Parent & Teacher Conference Forms {FREEBIE}


Fall conferences are upon us and that means having to get organized with scheduling parents and sharing your student progress up until now. I love meeting with parents within the first few months of school because it allows me to touch base with them at least once (it’s not guaranteed both parents will be present for future conferences) and share what they’re children have been learning and will learn in the coming months. However, with that said, conferences can be an overwhelming time too considering most school districts are gearing up for end of the quarter, report cards, and fall break if you’re so lucky to have one.

This year I am rolling out my favorite product to help cut down on those conference woes and help me get organized - these parent & teacher conference forms! And best of all for a limited time these forms will be FREE in my TpT shop! You have until the end of NOVEMBER to pick them up without paying a cent.

Let’s take a peek at what you’ll get!


Quarterly At-A-Glance Forms
My first year teaching I found myself talking way to much about one particular subject and missing others. Or that dreaded “going over time” and feeling like my schedule was all out of whack! Not anymore! Since using these at-a-glance forms I’m able to slim down my talking points by using this tool, which is also helpful for parents to see everything. District benchmarks and various scores are included so that you can easily discuss where each student is at compared to where your district recommends they be. A strengths, weaknesses, and stamina box helps encourage parents to see what they should be keeping an eye out for when work comes home.

Easily keep records of each quarter’s conferences and allow parents to snap a picture with their smartphone for their own records (or just simply make copies for them). By having the quarter at-a-glance I no longer run into the issue of going over my time and it helps ease those initial jitters by having talking points right in front of me!

Two Templates Of Forms
For other kinds of conferences, such as for behavior, this download also includes a template just for keeping a written record of what was discussed at the meeting. This form can also be used to send home to the parent asking for a conference so they have time to put their thoughts/concerns down and send back to the teacher. That way when conference day happens, both sides are ready to talk and no one is blindsided or fueled by emotions.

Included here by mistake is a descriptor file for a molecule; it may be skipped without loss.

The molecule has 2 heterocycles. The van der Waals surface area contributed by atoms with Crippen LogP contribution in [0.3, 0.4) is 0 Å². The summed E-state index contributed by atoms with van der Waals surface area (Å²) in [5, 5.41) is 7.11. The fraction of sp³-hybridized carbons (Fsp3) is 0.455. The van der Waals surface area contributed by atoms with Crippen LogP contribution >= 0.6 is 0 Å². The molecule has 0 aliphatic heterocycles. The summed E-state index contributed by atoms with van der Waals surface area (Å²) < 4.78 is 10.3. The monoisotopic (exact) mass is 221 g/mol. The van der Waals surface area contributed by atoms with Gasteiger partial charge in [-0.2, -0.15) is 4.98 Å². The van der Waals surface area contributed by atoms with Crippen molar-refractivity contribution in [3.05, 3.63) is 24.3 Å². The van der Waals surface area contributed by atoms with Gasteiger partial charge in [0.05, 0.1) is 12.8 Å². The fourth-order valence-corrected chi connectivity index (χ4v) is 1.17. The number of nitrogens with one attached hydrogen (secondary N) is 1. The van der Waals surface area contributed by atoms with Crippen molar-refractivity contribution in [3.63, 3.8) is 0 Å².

I really like the spot just for suggested interventions because it allows the teacher and parent to brainstorm ways they BOTH can intervene so the concern or issue is resolved. A lot of times parents think it’s only the teacher’s responsibility to create interventions for in the classroom, however, interventions at home help a great deal too.

Don’t Forget Slips
We know parents are busy, especially if they have multiple children. It’s easy for conference dates to be forgotten. These helpful reminder slips are perfect to send home even a few weeks before their conference date so all parents are aware of their time and where to meet. I also recommend posting your conference times outside your classroom or online (if you have a class webpage) so that there’s no excuse for a missed meeting. Another helpful tip is to print these slips on bright colorful paper so that it stands out from the other paperwork coming home.

Thank You Slips
After any conference it’s always a nice touch to send a little thank you to the parents you met with. It’s to share the understanding that time is precious and for parents and teachers alike to set aside time in their busy schedules to meet is important. 


Grab your FREEBIE today up until November!

Annual Flash Fall Sale!


You guys I am very excited to be running my early FLASH FALL SALE over at my TpT shop! Everything, even the newer products, are 10% off now (and for four days this week) ending on October 13th! So, be sure to stop by TpT and grab yourself a resource for 10% off! I have all kinds of new products that range from reading to writing and math!